The research, which involved scientists from more than a dozen research institutions, was published February 18 online ahead of print by the prestigious journal Nature.
The study shows that the new drug candidate blocks every strain of HIV-1, HIV-2 and SIV (simian immunodeficiency virus) that has been isolated from humans or rhesus macaques, including the hardest-to-stop variants. It also protects against much-higher doses of virus than occur in most human transmission and does so for at least eight months after injection.
“Our compound is the broadest and most potent entry inhibitor described so far,” said Michael Farzan, a professor on TSRI’s Florida campus who led the effort. “Unlike antibodies, which fail to neutralize a large fraction of HIV-1 strains, our protein has been effective against all strains tested, raising the possibility it could offer an effective HIV vaccine alternative.”
Blocking a Second Site
When HIV infects a cell, it targets the CD4 lymphocyte, an integral part of the body’s immune system. HIV fuses with the cell and inserts its own genetic material—in this case, single-stranded RNA—and transforms the host cell into a HIV manufacturing site.
The new study builds on previous discoveries by the Farzan laboratory, which show that a co-receptor called CCR5 contains unusual modifications in its critical HIV-binding region, and that proteins based on this region can be used to prevent infection.
With this knowledge, Farzan and his team developed the new drug candidate so that it binds to two sites on the surface of the virus simultaneously, preventing entry of HIV into the host cell. “When antibodies try to mimic the receptor, they touch a lot of other parts of the viral envelope that HIV can change with ease,” said TSRI Research Associate Matthew Gardner, the first author of the study with Lisa M. Kattenhorn of Harvard Medical School. “We’ve developed a direct mimic of the receptors without providing many avenues that the virus can use to escape, so we catch every virus thus far.”
The team also leveraged preexisting technology in designing a delivery vehicle—an engineered adeno-associated virus, a small, relatively innocuous virus that causes no disease. Once injected into muscle tissue, like HIV itself, the vehicle turns those cells into “factories” that could produce enough of the new protective protein to last for years, perhaps decades, Farzan said.
Data from the new study showed the drug candidate binds to the envelope of HIV-1 more potently than the best broadly neutralizing antibodies against the virus. Also, when macaque models were inoculated with the drug candidate, they were protected from multiple challenges by SIV.
“This is the culmination of more than a decade’s worth of work on the biochemistry of how HIV enters cells,” Farzan said. “When we did our original work on CCR5, people thought it was interesting, but no one saw the therapeutic potential. That potential is starting to be realized.”
In addition to Farzan, Gardner and Kattenhorn, authors of the study, “AAV-expressed eCD4-Ig provides durable protection from multiple SHIV challenges,” include Hema R. Kondur, Tatyana Dorfman, Charles C. Bailey, Christoph H. Fellinger, Vinita R. Josh and Brian D. Quinlanand of TSRI; Dennis R. Burton of TSRI, the International AIDS Vaccine Initiative (IAVI) and Ragon Institute; Pascal Poignard of IAVI’s Neutralizing Antibody Center at TSRI; Jessica J. Chiang, Michael D. Alpert, Annie Y. Yao and Ronald C. Desrosiers of Harvard Medical School; Kevin G. Haworth and Paula M. Cannon of the University of Southern California; Julie M. Decker and Beatrice H. Hahn of the University of Pennsylvania; Sebastian P. Fuchs and Jose M. Martinez-Navio of the University of Miami Miller School of Medicine; Hugo Mouquet and Michel C. Nussenzweig of The Rockefeller University; Jason Gorman, Baoshan Zhang and Peter D. Kwong of the National Institutes of Health; Michael Piatak Jr. and Jeffrey D. Lifson of the Frederick National Laboratory for Cancer Research; Guangping Gao of the University of Massachusetts Medical School; David T. Evans of the University of Wisconsin; and Michael S. Seaman of Beth Israel Deaconess Medical Center.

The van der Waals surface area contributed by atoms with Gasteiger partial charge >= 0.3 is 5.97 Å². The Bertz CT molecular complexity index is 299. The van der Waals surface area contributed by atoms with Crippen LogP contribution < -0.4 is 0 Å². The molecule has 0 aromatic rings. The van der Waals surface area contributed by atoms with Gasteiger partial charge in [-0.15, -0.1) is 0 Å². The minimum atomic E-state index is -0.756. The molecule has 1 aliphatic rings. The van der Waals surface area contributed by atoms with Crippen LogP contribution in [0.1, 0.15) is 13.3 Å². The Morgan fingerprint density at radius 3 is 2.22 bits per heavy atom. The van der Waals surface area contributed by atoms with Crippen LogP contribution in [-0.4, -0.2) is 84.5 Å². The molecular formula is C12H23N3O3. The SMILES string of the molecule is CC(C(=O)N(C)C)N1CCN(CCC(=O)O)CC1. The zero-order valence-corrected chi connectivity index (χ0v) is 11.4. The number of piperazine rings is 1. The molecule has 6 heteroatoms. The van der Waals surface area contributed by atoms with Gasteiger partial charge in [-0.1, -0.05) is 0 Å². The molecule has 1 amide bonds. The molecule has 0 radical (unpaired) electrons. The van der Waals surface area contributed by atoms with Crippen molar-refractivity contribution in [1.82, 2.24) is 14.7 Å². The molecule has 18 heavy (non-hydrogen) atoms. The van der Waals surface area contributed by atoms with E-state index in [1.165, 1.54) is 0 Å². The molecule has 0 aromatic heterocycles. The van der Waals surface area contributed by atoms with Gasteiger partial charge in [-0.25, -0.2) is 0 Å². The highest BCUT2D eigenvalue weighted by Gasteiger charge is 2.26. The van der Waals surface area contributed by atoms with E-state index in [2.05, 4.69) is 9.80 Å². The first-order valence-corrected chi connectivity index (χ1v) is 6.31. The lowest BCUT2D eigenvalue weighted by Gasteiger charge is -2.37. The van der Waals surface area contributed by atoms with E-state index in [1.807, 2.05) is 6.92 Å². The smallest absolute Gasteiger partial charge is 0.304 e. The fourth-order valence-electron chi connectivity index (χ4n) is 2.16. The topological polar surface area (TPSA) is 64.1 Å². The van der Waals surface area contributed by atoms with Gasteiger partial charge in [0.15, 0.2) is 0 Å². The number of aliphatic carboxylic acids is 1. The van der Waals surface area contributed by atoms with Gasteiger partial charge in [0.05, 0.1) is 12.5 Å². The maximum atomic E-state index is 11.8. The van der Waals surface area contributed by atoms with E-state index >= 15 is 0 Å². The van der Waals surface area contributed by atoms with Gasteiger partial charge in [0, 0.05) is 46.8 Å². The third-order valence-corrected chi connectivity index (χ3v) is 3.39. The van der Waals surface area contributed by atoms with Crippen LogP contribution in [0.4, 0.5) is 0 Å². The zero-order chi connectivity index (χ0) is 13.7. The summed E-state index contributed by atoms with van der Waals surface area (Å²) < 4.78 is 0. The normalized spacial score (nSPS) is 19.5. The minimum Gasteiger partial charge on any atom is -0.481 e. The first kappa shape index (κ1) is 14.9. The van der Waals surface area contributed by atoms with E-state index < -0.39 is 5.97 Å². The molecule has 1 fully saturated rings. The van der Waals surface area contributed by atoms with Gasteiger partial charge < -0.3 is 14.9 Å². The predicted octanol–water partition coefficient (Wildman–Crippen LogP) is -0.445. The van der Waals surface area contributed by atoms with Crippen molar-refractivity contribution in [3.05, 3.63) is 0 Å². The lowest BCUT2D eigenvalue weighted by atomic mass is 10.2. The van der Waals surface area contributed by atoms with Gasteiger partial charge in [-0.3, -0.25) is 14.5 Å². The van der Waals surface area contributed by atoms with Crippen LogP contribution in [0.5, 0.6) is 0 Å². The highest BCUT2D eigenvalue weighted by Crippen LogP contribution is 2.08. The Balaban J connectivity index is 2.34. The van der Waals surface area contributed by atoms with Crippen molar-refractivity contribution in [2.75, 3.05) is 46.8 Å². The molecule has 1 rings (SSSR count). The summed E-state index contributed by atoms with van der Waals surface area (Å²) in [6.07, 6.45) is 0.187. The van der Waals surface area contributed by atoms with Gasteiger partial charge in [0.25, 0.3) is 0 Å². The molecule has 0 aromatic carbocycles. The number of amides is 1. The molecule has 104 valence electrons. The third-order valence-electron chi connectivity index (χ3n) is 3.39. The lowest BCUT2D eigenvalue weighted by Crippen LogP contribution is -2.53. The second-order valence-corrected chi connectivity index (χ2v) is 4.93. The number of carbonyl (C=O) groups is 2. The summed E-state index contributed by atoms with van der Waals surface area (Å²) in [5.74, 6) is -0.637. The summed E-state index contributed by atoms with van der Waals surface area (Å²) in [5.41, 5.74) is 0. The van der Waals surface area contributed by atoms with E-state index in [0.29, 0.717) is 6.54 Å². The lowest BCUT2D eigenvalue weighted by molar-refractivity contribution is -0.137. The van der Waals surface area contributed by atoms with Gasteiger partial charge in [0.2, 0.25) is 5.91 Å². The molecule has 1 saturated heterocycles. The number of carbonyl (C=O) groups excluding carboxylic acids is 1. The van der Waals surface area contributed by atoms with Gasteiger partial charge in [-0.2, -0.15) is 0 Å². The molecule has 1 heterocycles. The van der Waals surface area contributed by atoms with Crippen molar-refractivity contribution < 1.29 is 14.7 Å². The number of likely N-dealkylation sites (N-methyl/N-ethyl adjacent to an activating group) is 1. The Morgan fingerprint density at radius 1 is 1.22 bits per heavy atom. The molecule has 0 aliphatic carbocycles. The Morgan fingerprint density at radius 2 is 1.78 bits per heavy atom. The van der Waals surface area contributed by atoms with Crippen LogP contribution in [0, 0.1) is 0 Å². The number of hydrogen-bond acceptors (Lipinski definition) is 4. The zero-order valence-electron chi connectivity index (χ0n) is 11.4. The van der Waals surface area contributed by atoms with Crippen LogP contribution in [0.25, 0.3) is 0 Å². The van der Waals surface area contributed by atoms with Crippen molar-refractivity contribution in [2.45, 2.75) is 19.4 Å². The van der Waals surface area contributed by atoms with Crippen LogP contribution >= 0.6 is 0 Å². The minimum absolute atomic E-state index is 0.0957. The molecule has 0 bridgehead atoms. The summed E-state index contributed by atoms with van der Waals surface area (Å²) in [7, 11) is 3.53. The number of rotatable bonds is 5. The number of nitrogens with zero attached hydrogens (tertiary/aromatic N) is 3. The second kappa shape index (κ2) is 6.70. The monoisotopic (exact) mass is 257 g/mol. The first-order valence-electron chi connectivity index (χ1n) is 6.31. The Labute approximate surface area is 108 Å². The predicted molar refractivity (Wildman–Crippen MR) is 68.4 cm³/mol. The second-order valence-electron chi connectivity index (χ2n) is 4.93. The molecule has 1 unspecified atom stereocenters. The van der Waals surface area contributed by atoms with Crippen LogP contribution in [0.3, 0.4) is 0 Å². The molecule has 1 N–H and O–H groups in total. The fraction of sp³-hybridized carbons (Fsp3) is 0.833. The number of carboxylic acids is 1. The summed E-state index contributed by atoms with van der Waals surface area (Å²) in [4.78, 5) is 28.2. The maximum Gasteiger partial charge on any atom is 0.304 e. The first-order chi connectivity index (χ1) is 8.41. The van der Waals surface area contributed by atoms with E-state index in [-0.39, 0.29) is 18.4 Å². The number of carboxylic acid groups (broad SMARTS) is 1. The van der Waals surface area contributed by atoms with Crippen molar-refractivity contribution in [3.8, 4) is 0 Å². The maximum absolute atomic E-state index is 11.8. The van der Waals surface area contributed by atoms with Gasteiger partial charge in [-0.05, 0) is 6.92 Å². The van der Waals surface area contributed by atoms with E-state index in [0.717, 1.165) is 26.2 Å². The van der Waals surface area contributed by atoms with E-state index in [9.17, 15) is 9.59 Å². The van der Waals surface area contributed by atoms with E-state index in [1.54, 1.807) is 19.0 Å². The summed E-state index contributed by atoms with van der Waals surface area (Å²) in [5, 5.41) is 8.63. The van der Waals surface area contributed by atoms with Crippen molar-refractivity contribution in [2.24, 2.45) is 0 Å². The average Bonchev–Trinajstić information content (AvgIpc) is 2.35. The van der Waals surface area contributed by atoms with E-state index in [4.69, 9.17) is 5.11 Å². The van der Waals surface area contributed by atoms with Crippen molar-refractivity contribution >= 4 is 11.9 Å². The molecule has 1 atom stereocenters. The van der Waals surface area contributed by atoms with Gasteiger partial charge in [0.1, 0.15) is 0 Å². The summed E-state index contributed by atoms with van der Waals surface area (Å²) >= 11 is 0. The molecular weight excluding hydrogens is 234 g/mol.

The work was supported by the National Institutes of Health (grants R01 AI091476, R01 AI080324, P01 AI100263, RR000168 and R01AI058715).
About The Scripps Research Institute
The Scripps Research Institute (TSRI) is one of the world’s largest independent, not-for-profit organizations focusing on research in the biomedical sciences. TSRI is internationally recognized for its contributions to science and health, including its role in laying the foundation for new treatments for cancer, rheumatoid arthritis, hemophilia, and other diseases. An institution that evolved from the Scripps Metabolic Clinic founded by philanthropist Ellen Browning Scripps in 1924, the institute now employs about 3,000 people on its campuses in La Jolla, CA, and Jupiter, FL, where its renowned scientists—including two Nobel laureates—work toward their next discoveries. The institute’s graduate program, which awards PhD degrees in biology and chemistry, ranks among the top ten of its kind in the nation. For more information, see www.scripps.edu.
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